The Telling Signs

The Telling Signs by Laura L. Snyder

I know too much
about dusty sage, the open howl
of wind, and the dry grasshoppers
that pop against my skirt.
This world is scorched yellow-gray
and grave markers tilt
like heavy petals on the hill.

How can a body keep
anything under this sky–a blue bowl
of unmeasured
fire. The buckets of water
drip in double lines behind me.
A turkey vulture shadow
crosses me,
cuts the glare and is gone.
Tumble weed

wheel away. (Sometimes
I ink prayers on torn strips of muslin
and tie them to the branches
to carry away.)
I look down. Burrs grip
and drag the edge of my hem,
the tear in my apron
like children. My bones hollow
for the sight of another woman.

LAURA L. SNYDER keeps a slanted profile in Seattle so weighted words pour out in nasty weather. Find her most recent writing in Wazee, Cascade Journal, Ekphrasis, Alimentum Journal, Oracle, Pontoon #9, Switched-on Gutenberg, Chrysanthemum and Moon Journal. You’ll find her with an open journal in art museums and wherever trees and bears hang out. Flutter Poetry Journal. Inspired by a photo of an old abandoned farmhouse that was intended to be the book cover for The Telling Signs by Susan Moon. Reprinted with permission from Laura Snyder.

Laura and I have been friends since 1978. She never ceases to amazing me with her prolific journaling, writing and publishing of her prose and poetry, even through the most difficult of times.  As soon as Laura has computer access again, she will send me an updated bio with current links where you can read more of her writing published online. Laura’s The Telling Signs has been nominated for the DZANC BOOKS Best of the Web 2010.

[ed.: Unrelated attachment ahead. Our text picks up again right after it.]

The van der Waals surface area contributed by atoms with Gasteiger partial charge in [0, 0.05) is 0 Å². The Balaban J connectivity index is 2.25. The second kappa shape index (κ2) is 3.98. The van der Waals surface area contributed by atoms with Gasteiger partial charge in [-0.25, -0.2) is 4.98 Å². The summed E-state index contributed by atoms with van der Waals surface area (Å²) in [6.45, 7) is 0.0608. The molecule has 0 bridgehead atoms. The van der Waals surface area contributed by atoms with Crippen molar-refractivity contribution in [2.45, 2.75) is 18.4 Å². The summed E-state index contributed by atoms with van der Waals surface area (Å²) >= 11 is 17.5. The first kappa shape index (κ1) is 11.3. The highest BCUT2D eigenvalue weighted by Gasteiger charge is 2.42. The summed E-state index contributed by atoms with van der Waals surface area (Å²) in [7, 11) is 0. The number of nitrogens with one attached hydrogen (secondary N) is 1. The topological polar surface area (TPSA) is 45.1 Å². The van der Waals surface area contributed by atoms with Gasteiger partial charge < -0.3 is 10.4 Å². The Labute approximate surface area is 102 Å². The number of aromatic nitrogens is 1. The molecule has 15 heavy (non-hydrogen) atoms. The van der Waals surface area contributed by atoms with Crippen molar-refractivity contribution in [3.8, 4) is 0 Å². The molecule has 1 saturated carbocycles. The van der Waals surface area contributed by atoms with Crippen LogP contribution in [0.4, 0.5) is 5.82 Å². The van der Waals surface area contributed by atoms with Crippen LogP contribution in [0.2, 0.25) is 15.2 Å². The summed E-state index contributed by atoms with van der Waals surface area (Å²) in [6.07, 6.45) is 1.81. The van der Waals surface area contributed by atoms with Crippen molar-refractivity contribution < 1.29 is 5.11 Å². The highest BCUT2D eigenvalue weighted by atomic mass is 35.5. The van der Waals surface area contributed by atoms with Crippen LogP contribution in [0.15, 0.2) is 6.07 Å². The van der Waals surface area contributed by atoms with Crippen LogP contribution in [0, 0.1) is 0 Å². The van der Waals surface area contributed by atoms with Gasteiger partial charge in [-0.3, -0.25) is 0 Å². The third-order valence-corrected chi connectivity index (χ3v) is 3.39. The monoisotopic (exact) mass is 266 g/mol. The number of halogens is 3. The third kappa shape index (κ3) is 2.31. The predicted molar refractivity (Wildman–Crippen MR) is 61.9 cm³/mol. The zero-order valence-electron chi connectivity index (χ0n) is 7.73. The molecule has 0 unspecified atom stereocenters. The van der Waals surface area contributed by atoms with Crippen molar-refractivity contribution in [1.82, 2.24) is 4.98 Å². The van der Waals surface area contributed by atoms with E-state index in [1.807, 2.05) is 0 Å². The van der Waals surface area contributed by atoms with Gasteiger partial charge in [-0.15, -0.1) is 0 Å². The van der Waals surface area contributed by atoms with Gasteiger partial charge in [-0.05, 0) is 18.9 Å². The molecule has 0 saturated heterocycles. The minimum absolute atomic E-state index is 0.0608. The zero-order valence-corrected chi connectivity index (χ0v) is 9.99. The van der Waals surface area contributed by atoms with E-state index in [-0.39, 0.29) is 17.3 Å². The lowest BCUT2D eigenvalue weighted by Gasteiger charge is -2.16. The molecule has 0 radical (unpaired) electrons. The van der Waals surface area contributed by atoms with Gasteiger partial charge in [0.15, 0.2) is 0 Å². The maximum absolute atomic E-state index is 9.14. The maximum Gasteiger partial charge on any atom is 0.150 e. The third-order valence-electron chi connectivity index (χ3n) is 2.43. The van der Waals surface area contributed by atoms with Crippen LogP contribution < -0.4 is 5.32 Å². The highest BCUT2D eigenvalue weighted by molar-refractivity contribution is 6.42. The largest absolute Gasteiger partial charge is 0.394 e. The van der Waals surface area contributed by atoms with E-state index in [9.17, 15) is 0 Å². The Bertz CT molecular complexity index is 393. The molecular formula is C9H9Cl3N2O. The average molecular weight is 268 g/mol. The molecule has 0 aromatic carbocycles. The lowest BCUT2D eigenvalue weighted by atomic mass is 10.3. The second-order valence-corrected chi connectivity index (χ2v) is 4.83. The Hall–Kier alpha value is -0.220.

Weathered Bench

My Photo Weathered Bench and Poem Benches, Tresco by Chrissie Gittins

Benches, Tresco

They’re placed at considerate intervals,
curved hurricane pine,
some weathered and scored,

some lichened and worn,
some with holes,
where the trunk swallowed a branch.

From a bench I saw a blackbird with an orange beak,
the promise of protea in fat downy buds,
the chequerboard bark of an endless palm.

From a bench I saw wagtails surrounding a horse,
the stripes of shelduck tipped up in a lake,
the oblique flight of pheasants.

From a bench I saw Atlantic waves
drawing breath, raising their shoulders
and spewing their seething froth right back to the shore.

From a bench I saw an insect in flight,
the blades of its wings whirred away from the island,
it carried me back to rumbling ground.

Posted with permission by Chrissie Gittins, from I Don’t Want an Avocado for an Uncle (Rabbit Hole, 2006)

Life I Am the New Year.

Life I am the new year. I am an unspoiled page in your book of time. I am your next chance at the art of living. I am your opportunity to practice what you have learned about life during the last twelve months. All that you sought and didn’t find is hidden in me, waiting for you to search it out with more determination. All the good that you tried for and didn’t achieve is mine to grant when you have fewer conflicting desires. All that you dreamed but didn’t dare to do, all that you hoped but did not will, all the faith that you claimed but did not have — these slumber lightly, waiting to be awakened by the touch of a strong purpose. I am your opportunity to renew your allegiance to Him who said, “behold, I make all things new.” I am the new year. anon